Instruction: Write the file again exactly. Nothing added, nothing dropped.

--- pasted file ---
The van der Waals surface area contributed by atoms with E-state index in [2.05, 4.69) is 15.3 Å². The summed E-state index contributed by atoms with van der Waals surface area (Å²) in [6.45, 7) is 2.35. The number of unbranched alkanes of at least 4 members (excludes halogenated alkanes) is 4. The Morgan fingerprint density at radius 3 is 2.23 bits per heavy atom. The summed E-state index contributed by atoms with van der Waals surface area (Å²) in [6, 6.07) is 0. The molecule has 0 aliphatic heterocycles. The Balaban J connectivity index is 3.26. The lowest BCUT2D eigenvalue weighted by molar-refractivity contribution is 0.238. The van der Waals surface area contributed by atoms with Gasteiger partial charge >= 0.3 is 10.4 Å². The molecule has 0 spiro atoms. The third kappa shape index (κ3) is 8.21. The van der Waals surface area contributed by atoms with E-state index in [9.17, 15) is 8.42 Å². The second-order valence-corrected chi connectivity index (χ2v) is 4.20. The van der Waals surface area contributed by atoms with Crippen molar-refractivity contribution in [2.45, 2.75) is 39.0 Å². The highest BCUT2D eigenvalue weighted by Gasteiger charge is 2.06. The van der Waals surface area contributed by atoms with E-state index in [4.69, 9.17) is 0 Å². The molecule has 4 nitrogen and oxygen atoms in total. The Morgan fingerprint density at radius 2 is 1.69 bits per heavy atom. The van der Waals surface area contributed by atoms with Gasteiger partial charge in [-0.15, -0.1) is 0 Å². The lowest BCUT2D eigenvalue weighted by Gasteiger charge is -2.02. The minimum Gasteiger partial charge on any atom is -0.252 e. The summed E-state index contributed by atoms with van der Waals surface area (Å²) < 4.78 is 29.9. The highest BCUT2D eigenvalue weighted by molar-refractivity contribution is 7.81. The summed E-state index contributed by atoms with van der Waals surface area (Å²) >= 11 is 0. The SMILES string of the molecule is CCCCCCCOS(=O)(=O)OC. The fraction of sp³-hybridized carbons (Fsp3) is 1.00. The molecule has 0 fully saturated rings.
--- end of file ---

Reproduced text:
The van der Waals surface area contributed by atoms with E-state index in [2.05, 4.69) is 15.3 Å². The summed E-state index contributed by atoms with van der Waals surface area (Å²) in [6.45, 7) is 2.35. The number of unbranched alkanes of at least 4 members (excludes halogenated alkanes) is 4. The Morgan fingerprint density at radius 3 is 2.23 bits per heavy atom. The summed E-state index contributed by atoms with van der Waals surface area (Å²) in [6, 6.07) is 0. The molecule has 0 aliphatic heterocycles. The Balaban J connectivity index is 3.26. The lowest BCUT2D eigenvalue weighted by molar-refractivity contribution is 0.238. The van der Waals surface area contributed by atoms with Gasteiger partial charge >= 0.3 is 10.4 Å². The molecule has 0 spiro atoms. The third kappa shape index (κ3) is 8.21. The van der Waals surface area contributed by atoms with E-state index in [9.17, 15) is 8.42 Å². The second-order valence-corrected chi connectivity index (χ2v) is 4.20. The van der Waals surface area contributed by atoms with Crippen molar-refractivity contribution in [2.45, 2.75) is 39.0 Å². The highest BCUT2D eigenvalue weighted by Gasteiger charge is 2.06. The van der Waals surface area contributed by atoms with E-state index in [4.69, 9.17) is 0 Å². The molecule has 4 nitrogen and oxygen atoms in total. The Morgan fingerprint density at radius 2 is 1.69 bits per heavy atom. The van der Waals surface area contributed by atoms with Gasteiger partial charge in [-0.15, -0.1) is 0 Å². The lowest BCUT2D eigenvalue weighted by Gasteiger charge is -2.02. The minimum Gasteiger partial charge on any atom is -0.252 e. The summed E-state index contributed by atoms with van der Waals surface area (Å²) < 4.78 is 29.9. The highest BCUT2D eigenvalue weighted by molar-refractivity contribution is 7.81. The summed E-state index contributed by atoms with van der Waals surface area (Å²) >= 11 is 0. The SMILES string of the molecule is CCCCCCCOS(=O)(=O)OC. The fraction of sp³-hybridized carbons (Fsp3) is 1.00. The molecule has 0 fully saturated rings.